As of Tuesday, all Maryland residents over the age of 16 are eligible to receive the COVID-19 vaccine at mass vaccination sites. While some students have already qualified for vaccinations through clinical work, now everyone has access.
Hopkins must now recommit to its role in ensuring public health. Many peer institutions, like Northeastern University and Cornell University, have planned vaccination requirements for the fall semester, and Duke University has already made vaccines available to all students.
The University should provide direct shuttles to mass vaccination sites like the Baltimore Convention Center and the M&T Bank Stadium, as not everyone can afford Uber or Lyft rates. Given that the Night Ride doesn’t start until 6 p.m., it is not feasible for students to use this service to get to their vaccines.
Although students can transfer from the Charm City Circulator Purple Route to the Orange Route and arrive several blocks away from the stadium, students may not feel comfortable taking public transit during a pandemic. Additionally, this option may not be accessible for everyone. In a similar vein, Hopkins should establish vaccination sites on campus, as it did last semester for flu shots.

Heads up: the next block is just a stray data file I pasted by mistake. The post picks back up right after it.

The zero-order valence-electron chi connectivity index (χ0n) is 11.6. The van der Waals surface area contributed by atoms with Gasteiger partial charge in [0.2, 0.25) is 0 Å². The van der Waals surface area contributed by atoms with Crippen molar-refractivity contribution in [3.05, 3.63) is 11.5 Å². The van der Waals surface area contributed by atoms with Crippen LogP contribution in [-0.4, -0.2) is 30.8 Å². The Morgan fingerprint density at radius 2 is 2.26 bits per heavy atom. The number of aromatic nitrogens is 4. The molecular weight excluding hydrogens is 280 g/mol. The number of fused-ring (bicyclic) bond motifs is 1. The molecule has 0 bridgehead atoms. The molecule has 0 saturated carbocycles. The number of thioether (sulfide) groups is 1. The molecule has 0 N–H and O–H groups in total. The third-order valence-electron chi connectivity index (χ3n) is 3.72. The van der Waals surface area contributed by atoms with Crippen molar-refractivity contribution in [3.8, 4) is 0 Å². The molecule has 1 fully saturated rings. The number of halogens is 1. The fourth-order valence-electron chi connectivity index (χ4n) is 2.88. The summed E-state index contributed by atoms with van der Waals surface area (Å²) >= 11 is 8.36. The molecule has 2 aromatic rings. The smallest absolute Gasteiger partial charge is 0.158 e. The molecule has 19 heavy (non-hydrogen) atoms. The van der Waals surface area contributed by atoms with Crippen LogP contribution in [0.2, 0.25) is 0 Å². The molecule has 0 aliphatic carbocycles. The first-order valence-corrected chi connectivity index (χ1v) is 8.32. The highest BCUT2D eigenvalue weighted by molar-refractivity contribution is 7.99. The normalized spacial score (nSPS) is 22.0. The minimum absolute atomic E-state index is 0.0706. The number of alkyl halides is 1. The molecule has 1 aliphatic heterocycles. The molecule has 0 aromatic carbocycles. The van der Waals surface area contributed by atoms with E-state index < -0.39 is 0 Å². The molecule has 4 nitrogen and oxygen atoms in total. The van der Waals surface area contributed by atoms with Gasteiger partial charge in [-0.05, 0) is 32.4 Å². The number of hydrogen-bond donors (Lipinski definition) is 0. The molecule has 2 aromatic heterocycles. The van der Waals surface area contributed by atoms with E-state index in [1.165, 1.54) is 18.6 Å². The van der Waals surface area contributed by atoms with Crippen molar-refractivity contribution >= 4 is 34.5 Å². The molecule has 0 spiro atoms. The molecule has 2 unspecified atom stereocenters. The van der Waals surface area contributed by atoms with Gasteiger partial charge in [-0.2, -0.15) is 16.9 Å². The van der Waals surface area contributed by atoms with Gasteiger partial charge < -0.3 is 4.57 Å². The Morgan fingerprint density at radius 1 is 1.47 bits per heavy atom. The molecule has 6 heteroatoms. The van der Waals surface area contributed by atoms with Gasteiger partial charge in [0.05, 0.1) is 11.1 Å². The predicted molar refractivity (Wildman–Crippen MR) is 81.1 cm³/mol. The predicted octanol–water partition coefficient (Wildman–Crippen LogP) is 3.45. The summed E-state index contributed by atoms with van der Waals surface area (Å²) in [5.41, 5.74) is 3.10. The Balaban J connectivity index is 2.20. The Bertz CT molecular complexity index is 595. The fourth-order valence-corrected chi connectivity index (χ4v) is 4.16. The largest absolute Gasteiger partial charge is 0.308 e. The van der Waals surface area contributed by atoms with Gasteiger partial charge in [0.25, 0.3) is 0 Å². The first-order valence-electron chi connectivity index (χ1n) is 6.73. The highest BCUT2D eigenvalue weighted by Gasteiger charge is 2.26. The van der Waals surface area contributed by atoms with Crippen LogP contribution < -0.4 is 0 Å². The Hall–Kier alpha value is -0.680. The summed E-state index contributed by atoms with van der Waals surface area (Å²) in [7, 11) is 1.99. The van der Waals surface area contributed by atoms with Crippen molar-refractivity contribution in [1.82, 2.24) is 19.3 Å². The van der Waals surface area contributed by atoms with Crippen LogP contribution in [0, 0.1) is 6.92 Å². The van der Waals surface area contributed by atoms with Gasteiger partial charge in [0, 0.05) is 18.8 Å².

As more students get vaccinated, professors will need to be more lenient about missing class for vaccine appointments or if a student feels unwell after their shot. Staff are able to take two days of leave after immunization; students will feel the same side effects and should have the option to take time to rest.
However, the responsibility is ultimately on us as students to ensure a smooth vaccination process for our community.
While the vaccine brings hope, in addition to the temptation of immediately meeting up with friends, the fact remains that the pandemic is ongoing, and we can all still be carriers. Because college students nationwide disregarded public health guidelines during spring break, there has been an uptick in COVID-19 cases. While taking a vacation may seem appealing, we must remember that vaccination distribution has been largely inequitable across the globe.
Vaccine distribution has also been inequitable in Baltimore. When students return to campus in the fall, we must protect the larger community by continuing to comply with public health guidelines as they evolve.
There is light at the end of the tunnel. While we should be optimistic, we must remain vigilant until we reach herd immunity. Until then, do your part and get your shot.